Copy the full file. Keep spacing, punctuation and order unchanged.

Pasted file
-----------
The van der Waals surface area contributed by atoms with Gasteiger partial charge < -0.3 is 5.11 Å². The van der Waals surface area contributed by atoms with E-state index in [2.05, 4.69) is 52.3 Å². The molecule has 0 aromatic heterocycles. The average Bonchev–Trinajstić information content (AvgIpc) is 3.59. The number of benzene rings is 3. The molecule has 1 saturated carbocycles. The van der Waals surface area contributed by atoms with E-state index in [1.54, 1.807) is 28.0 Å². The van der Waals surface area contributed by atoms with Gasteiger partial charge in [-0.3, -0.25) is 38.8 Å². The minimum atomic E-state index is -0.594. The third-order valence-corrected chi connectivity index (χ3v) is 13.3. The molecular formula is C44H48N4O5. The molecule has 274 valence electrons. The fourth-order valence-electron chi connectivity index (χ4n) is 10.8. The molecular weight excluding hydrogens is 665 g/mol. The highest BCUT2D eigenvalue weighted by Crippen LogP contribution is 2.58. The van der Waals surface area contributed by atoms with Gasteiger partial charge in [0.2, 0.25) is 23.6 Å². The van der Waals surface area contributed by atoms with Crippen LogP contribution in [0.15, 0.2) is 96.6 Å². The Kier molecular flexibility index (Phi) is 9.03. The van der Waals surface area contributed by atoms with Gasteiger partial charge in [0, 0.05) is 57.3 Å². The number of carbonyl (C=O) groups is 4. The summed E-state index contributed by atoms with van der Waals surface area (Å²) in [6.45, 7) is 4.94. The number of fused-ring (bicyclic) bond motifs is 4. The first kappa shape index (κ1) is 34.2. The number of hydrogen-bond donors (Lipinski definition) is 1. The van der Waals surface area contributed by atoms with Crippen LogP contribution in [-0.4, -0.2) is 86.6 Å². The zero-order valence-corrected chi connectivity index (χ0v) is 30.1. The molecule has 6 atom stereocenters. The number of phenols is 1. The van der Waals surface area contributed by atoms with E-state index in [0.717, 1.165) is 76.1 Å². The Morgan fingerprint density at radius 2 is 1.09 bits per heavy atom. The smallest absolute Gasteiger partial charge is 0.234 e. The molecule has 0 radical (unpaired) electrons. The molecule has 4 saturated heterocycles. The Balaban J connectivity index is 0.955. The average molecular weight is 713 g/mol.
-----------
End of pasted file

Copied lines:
The van der Waals surface area contributed by atoms with Gasteiger partial charge < -0.3 is 5.11 Å². The van der Waals surface area contributed by atoms with E-state index in [2.05, 4.69) is 52.3 Å². The molecule has 0 aromatic heterocycles. The average Bonchev–Trinajstić information content (AvgIpc) is 3.59. The number of benzene rings is 3. The molecule has 1 saturated carbocycles. The van der Waals surface area contributed by atoms with E-state index in [1.54, 1.807) is 28.0 Å². The van der Waals surface area contributed by atoms with Gasteiger partial charge in [-0.3, -0.25) is 38.8 Å². The minimum atomic E-state index is -0.594. The third-order valence-corrected chi connectivity index (χ3v) is 13.3. The molecular formula is C44H48N4O5. The molecule has 274 valence electrons. The fourth-order valence-electron chi connectivity index (χ4n) is 10.8. The molecular weight excluding hydrogens is 665 g/mol. The highest BCUT2D eigenvalue weighted by Crippen LogP contribution is 2.58. The van der Waals surface area contributed by atoms with Gasteiger partial charge in [0.2, 0.25) is 23.6 Å². The van der Waals surface area contributed by atoms with Crippen LogP contribution in [0.15, 0.2) is 96.6 Å². The Kier molecular flexibility index (Phi) is 9.03. The van der Waals surface area contributed by atoms with Gasteiger partial charge in [0, 0.05) is 57.3 Å². The number of carbonyl (C=O) groups is 4. The summed E-state index contributed by atoms with van der Waals surface area (Å²) in [6.45, 7) is 4.94. The number of fused-ring (bicyclic) bond motifs is 4. The first kappa shape index (κ1) is 34.2. The number of hydrogen-bond donors (Lipinski definition) is 1. The van der Waals surface area contributed by atoms with Crippen LogP contribution in [-0.4, -0.2) is 86.6 Å². The zero-order valence-corrected chi connectivity index (χ0v) is 30.1. The molecule has 6 atom stereocenters. The number of phenols is 1. The van der Waals surface area contributed by atoms with E-state index in [0.717, 1.165) is 76.1 Å². The Morgan fingerprint density at radius 2 is 1.09 bits per heavy atom. The smallest absolute Gasteiger partial charge is 0.234 e. The molecule has 0 radical (unpaired) electrons. The molecule has 4 saturated heterocycles. The Balaban J connectivity index is 0.955. The average molecular weight is 713 g/mol.